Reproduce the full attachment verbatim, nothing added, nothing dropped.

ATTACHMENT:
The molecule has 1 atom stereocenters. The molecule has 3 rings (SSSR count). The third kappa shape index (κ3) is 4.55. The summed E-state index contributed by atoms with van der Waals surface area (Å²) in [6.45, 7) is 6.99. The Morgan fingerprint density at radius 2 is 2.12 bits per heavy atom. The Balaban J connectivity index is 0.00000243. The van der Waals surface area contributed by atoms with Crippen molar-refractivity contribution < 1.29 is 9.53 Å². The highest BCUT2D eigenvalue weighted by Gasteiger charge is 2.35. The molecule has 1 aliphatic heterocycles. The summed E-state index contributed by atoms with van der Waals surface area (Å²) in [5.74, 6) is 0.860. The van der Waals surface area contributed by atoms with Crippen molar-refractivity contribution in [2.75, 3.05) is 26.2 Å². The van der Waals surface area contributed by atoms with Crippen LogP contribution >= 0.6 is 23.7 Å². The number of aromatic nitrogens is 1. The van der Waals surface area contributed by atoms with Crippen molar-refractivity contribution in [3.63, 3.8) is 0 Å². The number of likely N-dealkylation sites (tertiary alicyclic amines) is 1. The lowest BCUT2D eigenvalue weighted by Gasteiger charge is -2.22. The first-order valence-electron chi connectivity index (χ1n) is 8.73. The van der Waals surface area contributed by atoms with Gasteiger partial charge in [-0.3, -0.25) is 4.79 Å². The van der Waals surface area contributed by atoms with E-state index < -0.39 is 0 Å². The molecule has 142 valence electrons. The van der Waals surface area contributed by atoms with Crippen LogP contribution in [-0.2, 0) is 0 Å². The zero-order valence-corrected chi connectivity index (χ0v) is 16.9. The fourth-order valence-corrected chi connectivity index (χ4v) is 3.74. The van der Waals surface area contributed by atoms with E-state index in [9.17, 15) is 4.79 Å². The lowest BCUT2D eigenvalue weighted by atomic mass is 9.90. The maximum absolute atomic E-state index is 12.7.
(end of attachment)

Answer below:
The molecule has 1 atom stereocenters. The molecule has 3 rings (SSSR count). The third kappa shape index (κ3) is 4.55. The summed E-state index contributed by atoms with van der Waals surface area (Å²) in [6.45, 7) is 6.99. The Morgan fingerprint density at radius 2 is 2.12 bits per heavy atom. The Balaban J connectivity index is 0.00000243. The van der Waals surface area contributed by atoms with Crippen molar-refractivity contribution < 1.29 is 9.53 Å². The highest BCUT2D eigenvalue weighted by Gasteiger charge is 2.35. The molecule has 1 aliphatic heterocycles. The summed E-state index contributed by atoms with van der Waals surface area (Å²) in [5.74, 6) is 0.860. The van der Waals surface area contributed by atoms with Crippen molar-refractivity contribution in [2.75, 3.05) is 26.2 Å². The van der Waals surface area contributed by atoms with Crippen LogP contribution >= 0.6 is 23.7 Å². The number of aromatic nitrogens is 1. The van der Waals surface area contributed by atoms with Crippen molar-refractivity contribution in [3.63, 3.8) is 0 Å². The number of likely N-dealkylation sites (tertiary alicyclic amines) is 1. The lowest BCUT2D eigenvalue weighted by Gasteiger charge is -2.22. The first-order valence-electron chi connectivity index (χ1n) is 8.73. The van der Waals surface area contributed by atoms with Gasteiger partial charge in [-0.3, -0.25) is 4.79 Å². The van der Waals surface area contributed by atoms with E-state index < -0.39 is 0 Å². The molecule has 142 valence electrons. The van der Waals surface area contributed by atoms with Crippen LogP contribution in [-0.2, 0) is 0 Å². The zero-order valence-corrected chi connectivity index (χ0v) is 16.9. The fourth-order valence-corrected chi connectivity index (χ4v) is 3.74. The van der Waals surface area contributed by atoms with E-state index in [9.17, 15) is 4.79 Å². The lowest BCUT2D eigenvalue weighted by atomic mass is 9.90. The maximum absolute atomic E-state index is 12.7.